Bad With Money: Nonfiction Book Review


Bad With Money by Gaby Dunn
Overview: Gaby gained online popularity through YouTube and her time at Buzzfeed which later lead her to create the podcast, Bad With Money. After the success of her podcast, she decided to take what she's learned and turn it into a comprehensive, personal finance memoir that could simply lay out the basics in language that people as confused and scared about money, like herself, could easily understand. This book quickly takes you through all your major financial moments from high school till your death. Overall: 4

I think the value of the book to you is really dependent on if you've heard or plan to listen to the podcast, particularly season 3. I found the book through the show and then got it from my library to see what else she had to say. Unfortunately, the book doesn't go much beyond what happens on the podcast. Most of the experts referenced are the same people who are on those specific show episodes with the exact same quotes.
In some areas, Gaby does go far more in-depth. Logically, these are the areas where she's already had personal experience. I really loved the beginning of the book where she fills in a lot more details on her first jobs in high school, her financial situation in college and her unpaid internship disaster as well as what her experiences with freelancing were like. These were the most memoir-like sections, but I found them particularly interesting because I anticipate starting down a similar path to Gaby. Also, since the world of freelancing is so confusing, she breaks down the realities of it well.
Her voice is great and well crafted. She makes the book easy to get through quickly and injects humor into even the most depressing or mind bending chapters. Even the parts that I skimmed because I'd just heard those episodes of the podcast were still engaging enough that I didn't want to skip them entirely.
I also want to give her props for her chapters on dating, and taxes. In the money and dating chapter, she looks at the ways that money has impacted each of her past, failed relationships regardless of whether she was the one with more or less. She discusses power imbalances that come into play when someone makes substantially more, and she talks about paying for everything or nothing based on her situation. She also interviews other couples on their experiences that are new interviews. The taxes chapter was also a great way to introduce the concept to people just getting started, especially when it comes to the intricacies of freelance tax policies, which more and more of us will have to get to know. She puts it in easy to understand language and acknowledges when things are ridiculously overcomplicated. Gaby is happy to acknowledge that even as the author, she doesn't fully understand everything. The book is well researched, but it's mostly based around antidotal interviews and Gaby's own experiences stumbling into lessons and eventually getting an accountant.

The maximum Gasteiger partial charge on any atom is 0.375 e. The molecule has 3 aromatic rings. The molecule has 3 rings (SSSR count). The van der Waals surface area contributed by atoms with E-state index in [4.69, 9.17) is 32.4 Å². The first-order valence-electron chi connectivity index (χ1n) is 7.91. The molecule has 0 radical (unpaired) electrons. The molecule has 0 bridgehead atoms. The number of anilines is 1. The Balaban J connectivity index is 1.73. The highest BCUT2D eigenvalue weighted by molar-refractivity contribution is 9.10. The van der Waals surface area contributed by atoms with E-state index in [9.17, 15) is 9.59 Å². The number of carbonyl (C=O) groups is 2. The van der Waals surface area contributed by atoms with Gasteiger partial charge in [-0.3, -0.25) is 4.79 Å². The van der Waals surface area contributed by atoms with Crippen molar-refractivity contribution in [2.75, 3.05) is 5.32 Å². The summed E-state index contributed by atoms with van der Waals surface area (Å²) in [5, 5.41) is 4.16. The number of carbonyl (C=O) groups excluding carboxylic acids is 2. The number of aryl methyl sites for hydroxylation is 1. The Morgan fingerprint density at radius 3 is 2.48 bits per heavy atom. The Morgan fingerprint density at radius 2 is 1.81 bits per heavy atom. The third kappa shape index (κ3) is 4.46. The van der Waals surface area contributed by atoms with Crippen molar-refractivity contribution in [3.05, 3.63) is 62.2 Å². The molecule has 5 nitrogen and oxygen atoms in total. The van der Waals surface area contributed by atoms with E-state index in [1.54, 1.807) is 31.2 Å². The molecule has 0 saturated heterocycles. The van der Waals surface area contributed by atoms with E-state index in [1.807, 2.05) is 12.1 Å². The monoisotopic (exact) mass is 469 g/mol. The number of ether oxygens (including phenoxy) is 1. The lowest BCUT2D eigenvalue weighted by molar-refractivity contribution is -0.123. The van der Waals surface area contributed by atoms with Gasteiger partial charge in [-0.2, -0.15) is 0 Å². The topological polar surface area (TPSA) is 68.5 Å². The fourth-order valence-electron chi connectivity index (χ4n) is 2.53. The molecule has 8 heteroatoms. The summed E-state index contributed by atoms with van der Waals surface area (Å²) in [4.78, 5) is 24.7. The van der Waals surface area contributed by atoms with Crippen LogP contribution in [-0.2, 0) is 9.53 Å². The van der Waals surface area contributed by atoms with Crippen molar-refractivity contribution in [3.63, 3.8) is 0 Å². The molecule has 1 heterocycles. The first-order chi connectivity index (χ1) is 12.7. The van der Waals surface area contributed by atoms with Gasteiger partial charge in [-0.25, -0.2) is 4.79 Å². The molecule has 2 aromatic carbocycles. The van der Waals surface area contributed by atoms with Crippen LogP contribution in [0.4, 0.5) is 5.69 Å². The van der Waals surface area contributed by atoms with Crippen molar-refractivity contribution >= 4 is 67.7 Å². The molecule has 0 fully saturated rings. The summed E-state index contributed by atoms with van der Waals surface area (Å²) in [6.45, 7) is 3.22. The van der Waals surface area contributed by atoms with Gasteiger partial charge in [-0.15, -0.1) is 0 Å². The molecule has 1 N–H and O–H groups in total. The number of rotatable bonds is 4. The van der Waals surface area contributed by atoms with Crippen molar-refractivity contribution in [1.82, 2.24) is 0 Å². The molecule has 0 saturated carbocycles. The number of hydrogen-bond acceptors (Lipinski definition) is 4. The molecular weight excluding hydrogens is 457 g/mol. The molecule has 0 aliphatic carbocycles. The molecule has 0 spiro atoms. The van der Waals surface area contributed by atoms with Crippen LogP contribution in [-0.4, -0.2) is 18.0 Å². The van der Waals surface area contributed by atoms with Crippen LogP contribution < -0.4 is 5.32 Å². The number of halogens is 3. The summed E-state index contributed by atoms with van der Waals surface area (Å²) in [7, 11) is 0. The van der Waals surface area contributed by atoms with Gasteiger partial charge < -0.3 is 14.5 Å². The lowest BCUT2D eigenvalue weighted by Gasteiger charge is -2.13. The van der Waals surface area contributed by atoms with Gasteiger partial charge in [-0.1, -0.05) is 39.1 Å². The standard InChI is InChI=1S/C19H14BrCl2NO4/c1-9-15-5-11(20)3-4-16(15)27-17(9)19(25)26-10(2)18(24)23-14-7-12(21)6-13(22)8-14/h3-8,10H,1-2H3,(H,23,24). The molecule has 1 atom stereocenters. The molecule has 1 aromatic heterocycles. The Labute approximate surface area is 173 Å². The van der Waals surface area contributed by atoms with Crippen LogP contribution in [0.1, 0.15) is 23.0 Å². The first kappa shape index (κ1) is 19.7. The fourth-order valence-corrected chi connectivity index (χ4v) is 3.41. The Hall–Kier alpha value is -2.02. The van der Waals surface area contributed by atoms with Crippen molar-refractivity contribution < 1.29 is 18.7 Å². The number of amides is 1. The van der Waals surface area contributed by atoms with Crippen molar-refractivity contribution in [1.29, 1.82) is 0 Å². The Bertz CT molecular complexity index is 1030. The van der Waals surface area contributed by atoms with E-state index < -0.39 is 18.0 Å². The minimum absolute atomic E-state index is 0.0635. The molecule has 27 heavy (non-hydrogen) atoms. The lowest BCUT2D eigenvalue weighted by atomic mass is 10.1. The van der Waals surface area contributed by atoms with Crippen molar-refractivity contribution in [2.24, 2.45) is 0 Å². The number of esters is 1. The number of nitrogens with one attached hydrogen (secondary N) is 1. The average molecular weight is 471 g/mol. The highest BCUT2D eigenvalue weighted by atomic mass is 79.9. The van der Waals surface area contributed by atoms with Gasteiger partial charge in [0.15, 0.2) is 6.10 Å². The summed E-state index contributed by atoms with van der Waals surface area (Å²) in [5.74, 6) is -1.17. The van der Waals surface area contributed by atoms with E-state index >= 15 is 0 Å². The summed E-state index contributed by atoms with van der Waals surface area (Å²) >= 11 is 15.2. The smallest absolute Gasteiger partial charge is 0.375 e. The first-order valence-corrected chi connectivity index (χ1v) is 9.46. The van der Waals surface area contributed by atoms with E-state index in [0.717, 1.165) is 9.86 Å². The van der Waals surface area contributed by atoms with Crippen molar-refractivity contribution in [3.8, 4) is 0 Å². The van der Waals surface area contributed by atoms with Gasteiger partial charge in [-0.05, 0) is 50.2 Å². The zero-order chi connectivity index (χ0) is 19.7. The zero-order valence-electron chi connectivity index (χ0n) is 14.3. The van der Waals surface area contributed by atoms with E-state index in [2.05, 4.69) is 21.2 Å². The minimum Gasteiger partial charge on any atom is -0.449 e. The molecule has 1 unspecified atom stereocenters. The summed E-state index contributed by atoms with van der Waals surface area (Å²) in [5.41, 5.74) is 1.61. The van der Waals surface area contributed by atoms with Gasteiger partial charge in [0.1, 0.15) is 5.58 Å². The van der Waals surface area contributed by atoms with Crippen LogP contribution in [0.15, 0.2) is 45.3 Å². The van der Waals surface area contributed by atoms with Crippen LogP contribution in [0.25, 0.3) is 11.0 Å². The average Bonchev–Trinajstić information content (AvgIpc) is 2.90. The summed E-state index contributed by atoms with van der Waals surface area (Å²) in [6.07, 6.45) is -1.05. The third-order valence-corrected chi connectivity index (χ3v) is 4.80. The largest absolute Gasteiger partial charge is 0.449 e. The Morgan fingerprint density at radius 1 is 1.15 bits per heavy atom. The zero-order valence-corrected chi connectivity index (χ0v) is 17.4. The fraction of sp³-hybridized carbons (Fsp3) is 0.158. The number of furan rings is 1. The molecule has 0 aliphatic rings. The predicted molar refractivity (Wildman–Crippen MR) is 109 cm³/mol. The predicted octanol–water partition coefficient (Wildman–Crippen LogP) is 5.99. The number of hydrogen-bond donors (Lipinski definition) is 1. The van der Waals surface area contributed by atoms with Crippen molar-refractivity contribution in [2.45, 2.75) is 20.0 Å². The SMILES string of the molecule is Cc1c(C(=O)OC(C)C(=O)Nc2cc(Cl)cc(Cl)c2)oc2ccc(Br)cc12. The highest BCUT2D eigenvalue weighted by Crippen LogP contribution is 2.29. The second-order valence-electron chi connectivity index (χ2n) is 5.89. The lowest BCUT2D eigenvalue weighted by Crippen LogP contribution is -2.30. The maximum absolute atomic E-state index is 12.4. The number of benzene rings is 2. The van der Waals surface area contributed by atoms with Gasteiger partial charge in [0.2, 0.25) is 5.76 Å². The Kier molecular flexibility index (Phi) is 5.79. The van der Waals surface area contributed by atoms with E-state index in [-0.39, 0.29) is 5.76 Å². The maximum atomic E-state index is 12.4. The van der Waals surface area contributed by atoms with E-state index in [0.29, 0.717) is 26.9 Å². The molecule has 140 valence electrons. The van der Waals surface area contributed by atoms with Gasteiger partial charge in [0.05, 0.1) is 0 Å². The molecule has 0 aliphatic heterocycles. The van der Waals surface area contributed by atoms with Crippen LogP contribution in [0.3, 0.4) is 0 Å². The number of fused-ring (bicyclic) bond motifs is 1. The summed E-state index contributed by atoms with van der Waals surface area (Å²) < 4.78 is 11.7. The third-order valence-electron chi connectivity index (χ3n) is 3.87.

The only parts of the book that lagged for me were the sections about things like marriage, medical bills, and wills because Gaby has less or no personal experience with them. These chapters almost entirely rely on people she's interviewed on the podcast and those same stories. They're still amazingly compelling stories about how our existing systems hurt us and how people have been put into substantial debt, but if you're a fan of the podcast, you won't find anything new there.
Before I wrap this up, I also wanted to point out that this is a great, inclusive book on finance that takes into account the experiences of minorities- women, LGBTQ community, and racial differences- that are so often left out of the conversation. She acknowledges how the cookie-cutter financial advice sometimes isn't applicable to them and how they generally start out behind or hampered in different ways. The systems are not set up for their needs, so working within the system presents a challenge in itself. Both Gaby's book and show are the most approachable and introductions to the world of money that I've found. I also think it's a great way to introduce yourself or a young person you know to the confusing realm. As a teen, I found it helpful, and for the first time, not a discussion I wanted to run screaming from. I finished it in a little over a day.

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